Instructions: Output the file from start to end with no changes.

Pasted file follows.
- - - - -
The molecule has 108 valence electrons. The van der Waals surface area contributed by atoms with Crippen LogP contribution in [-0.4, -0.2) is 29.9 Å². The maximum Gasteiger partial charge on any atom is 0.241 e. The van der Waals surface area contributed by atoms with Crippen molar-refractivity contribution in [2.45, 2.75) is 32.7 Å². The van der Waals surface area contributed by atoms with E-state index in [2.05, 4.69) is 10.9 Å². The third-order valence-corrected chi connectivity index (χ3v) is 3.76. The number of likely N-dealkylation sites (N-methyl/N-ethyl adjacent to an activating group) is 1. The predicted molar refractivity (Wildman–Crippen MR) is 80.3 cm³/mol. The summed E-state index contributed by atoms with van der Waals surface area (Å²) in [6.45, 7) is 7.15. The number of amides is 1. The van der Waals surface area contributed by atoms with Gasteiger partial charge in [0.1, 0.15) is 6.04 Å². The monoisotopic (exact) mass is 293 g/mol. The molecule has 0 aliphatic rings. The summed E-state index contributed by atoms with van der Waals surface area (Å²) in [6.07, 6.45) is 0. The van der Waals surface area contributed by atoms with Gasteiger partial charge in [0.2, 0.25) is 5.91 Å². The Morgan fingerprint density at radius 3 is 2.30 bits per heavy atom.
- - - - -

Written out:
The molecule has 108 valence electrons. The van der Waals surface area contributed by atoms with Crippen LogP contribution in [-0.4, -0.2) is 29.9 Å². The maximum Gasteiger partial charge on any atom is 0.241 e. The van der Waals surface area contributed by atoms with Crippen molar-refractivity contribution in [2.45, 2.75) is 32.7 Å². The van der Waals surface area contributed by atoms with E-state index in [2.05, 4.69) is 10.9 Å². The third-order valence-corrected chi connectivity index (χ3v) is 3.76. The number of likely N-dealkylation sites (N-methyl/N-ethyl adjacent to an activating group) is 1. The predicted molar refractivity (Wildman–Crippen MR) is 80.3 cm³/mol. The summed E-state index contributed by atoms with van der Waals surface area (Å²) in [6.45, 7) is 7.15. The number of amides is 1. The van der Waals surface area contributed by atoms with Gasteiger partial charge in [0.1, 0.15) is 6.04 Å². The monoisotopic (exact) mass is 293 g/mol. The molecule has 0 aliphatic rings. The summed E-state index contributed by atoms with van der Waals surface area (Å²) in [6.07, 6.45) is 0. The van der Waals surface area contributed by atoms with Gasteiger partial charge in [0.2, 0.25) is 5.91 Å². The Morgan fingerprint density at radius 3 is 2.30 bits per heavy atom.